3. Discussion

The synthesis according to a synthetic protocol that usually produces cyclopentadienyl–cyclobutadiene–cobalt complexes in high yields afforded the title compound with a low yield (12%). An alternative might be the use of the known [Co(C5Ph5) (CO)2] as a starting material; however, steric congestion in the desired product might favor the formation of a tetraphenyl–cyclopentadienone ligand instead. The formed unknown side products, which could not completely be removed by chromatography, also prevented characterization by elemental analysis. However, full spectroscopic characterization by 1H and 13C {1H}-NMR spectroscopy was possible, as well as mass spectrometry, including HRMS and UV-Vis spectroscopy. At room temperature, the 13C NMR spectrum showed only one set of signals (five signals for each of the two ligands). VT-NMR spectra showed several changes in the appearance of signals; however, no clear tendency toward coalescence of signals was observable. This parallels the observations made in related complexes reported in the literature.
The molecular structure does not show many significant deviations from the structures of related compounds. However, the steric influence exerted by the C5Ph5 group pushes both the ring atoms of the cyclobutadiene and the ipso carbons of the attached phenyl rings further away from the metal than usual, allowing for a nearly coplanar orientation of two phenyl rings on the ligand. It would be interesting to investigate whether ortho methyl or even larger substituents were introduced at the phenyl substituents of the cyclobutadiene moiety. This should prevent the coplanarity of the phenyl rings with the cyclobutadiene ring. Alternatively, ortho substituents at the phenyl rings of the C5Ph5 ligands might push the cyclobutadiene ligand even further away. Moreover, such substituents would prevent the formation of (C–H)ortho…C(π bonds), which are structure-determining in the present compound.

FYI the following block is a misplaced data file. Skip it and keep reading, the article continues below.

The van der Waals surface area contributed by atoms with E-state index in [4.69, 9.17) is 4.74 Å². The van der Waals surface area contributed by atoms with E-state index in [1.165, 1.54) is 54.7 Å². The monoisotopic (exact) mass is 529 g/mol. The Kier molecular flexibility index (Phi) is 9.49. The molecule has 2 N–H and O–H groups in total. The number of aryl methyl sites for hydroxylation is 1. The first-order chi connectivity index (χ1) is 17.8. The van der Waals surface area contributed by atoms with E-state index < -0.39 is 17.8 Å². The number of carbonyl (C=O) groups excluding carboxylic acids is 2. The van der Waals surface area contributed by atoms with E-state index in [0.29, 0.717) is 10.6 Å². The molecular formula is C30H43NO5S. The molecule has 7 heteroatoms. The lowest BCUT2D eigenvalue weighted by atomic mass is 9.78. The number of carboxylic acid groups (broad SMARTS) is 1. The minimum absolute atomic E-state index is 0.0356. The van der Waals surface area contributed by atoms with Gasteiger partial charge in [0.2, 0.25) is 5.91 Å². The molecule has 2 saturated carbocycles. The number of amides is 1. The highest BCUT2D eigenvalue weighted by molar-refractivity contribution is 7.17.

Furthermore, a “bond valence analysis” (performed with one of the subroutines of platon) produces a bond valence sum of 2.807, suggesting Co(III). However, the reliability of such calculations with organometallic compounds is dubious.

4. Materials and Methods

All solvents used in the present study, as well as reagents n-BuLi (2.5 M solution in hexane), CoCl2∙6H2O, PPh3 and tolane, were obtained commercially and used as such. [CoCl(PPh3)3] was prepared from CoCl2∙6H2O, PPh3 and NaBH4 [33]. C5BrPh5 was prepared from tetraphenyl cyclopentadienone, PhMg Br and HBr according to the literature [34].

4.1. Synthesis

A solution of [C5BrPh5] (0.25 g, 0.48 mmol) in THF (5 mL) was treated at −78 °C with n-BuLi solution (0.19 mL, 0.48 mmol) and stirred for 1 h. The obtained solution of [LiC5Ph5] was added to a solution of [CoCl(PPh3)3] (0.44 g, 0.50 mmol) in toluene (30 mL) at 0 °C, and the mixture was then heated for 30 min to 60 °C. Then, solid PhC≡CPh (0.20 g, 1.10 mmol) was added, and the mixture was heated to reflux for 6 h. After cooling down to r.t., ca. 75% of the solvents were evaporated in vacuo. After the addition of an equal volume of Et2O, the obtained mixture was filtered through a plug of silica gel, and the filtrate was completely evaporated in vacuo. The residue was taken up in the minimum amount of petroleum ether and chromatographed on silica gel using a petroleum ether: dichloromethane 9:1 mixture as eluent. The obtained yellow fraction was evaporated in vacuo to afford the title compound as a yellow solid (0.050 g, 0.060 mol, 12%).
1H-NMR (CD2Cl2, 25 °C, 400 MHz): δ = 7.32–7.25 (m, 8 H), 7.25–7.15 (m, 4 H), 7.07–6.95 (m, 13 H), 6.85–6.77 (m, 10 H), 6.77–6.70 (m, 10 H).
1H-NMR (CD2Cl2, −80 °C, 400 MHz): δ = 7.23–7.12 (m, 12 H), 7.06–6.92 (m, 13 H), 6.84–6.74 (m, 10 H), 6.62–6.51 (m, 10 H).
13C{1H}-NMR (CD2Cl2, 101 MHz): δ = 136.1, 134.8, 132.9, 130.1, 128.5, 127.4, 127.3, 126.6, 99.3, 75.9.
MS (EI, 70 eV): m/z (%) = 860.5 (M+, 30), 504.1 (C32H25Co, 10), 446.2 (C32H25, 10).
HRMS (EI): m/z = calc: 860.2853, found: 860.2864 (M+).

4.2. Crystal Structure Determinations